An additional important symbol in A Doll's House is that of the Christmas tree. It represents the comfort and respectability of the middle-class home, the kind of place where a happily-married bourgeois couple would live. And it is this image of domestic wedded bliss that the Helmers like to present to the outside world. On the face of it, all seems well. Like a beautifully-decorated Christmas tree, the Helmers' marriage is pleasant and attractive.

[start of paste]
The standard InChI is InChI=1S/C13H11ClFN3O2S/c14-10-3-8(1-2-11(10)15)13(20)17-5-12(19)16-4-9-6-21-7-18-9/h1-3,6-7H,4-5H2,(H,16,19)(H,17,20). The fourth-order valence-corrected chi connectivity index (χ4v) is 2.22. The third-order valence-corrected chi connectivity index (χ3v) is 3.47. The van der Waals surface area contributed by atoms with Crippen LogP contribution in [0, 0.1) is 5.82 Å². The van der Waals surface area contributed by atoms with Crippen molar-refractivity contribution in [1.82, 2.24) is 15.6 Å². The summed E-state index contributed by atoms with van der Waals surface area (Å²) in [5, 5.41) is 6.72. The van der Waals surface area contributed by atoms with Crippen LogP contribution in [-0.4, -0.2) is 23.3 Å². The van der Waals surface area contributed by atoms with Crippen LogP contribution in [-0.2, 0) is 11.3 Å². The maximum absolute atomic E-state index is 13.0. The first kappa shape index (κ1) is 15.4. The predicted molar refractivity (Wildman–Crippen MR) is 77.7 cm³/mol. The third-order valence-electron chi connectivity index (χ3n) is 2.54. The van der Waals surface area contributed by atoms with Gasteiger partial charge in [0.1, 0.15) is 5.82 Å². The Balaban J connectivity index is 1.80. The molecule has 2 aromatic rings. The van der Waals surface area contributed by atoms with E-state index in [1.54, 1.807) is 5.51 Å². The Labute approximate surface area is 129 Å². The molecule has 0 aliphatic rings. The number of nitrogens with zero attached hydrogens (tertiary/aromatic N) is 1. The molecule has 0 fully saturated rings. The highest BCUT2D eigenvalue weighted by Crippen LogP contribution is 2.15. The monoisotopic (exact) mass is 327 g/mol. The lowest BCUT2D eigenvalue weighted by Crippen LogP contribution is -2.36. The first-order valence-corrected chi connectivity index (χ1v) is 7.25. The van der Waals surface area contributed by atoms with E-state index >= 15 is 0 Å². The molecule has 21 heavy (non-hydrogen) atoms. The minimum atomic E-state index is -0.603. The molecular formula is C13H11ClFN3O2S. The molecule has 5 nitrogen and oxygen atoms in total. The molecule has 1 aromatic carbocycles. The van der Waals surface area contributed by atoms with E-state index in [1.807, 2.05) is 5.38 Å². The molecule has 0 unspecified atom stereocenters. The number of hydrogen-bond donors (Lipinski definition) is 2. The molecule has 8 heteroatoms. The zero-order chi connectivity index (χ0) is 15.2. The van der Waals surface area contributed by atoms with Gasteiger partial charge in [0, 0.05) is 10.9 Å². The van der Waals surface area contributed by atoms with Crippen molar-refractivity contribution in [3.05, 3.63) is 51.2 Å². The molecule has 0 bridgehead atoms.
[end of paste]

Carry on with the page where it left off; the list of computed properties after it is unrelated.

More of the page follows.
But in reality, it's nothing more than a sham, and the true nature of Nora and Torvald's marriage is aptly symbolized by the bare, bedraggled state of the Christmas tree in Act II, when it has been stripped of its decorations and all the candles have been put out.
Henrik Ibsen's play A Doll's House is not a literary work that is full of symbols, but there are a few.
One symbol is the macaroons that Nora is seen eating and hiding in the opening scene. When her husband questions her to find out if she has been eating macaroons,...
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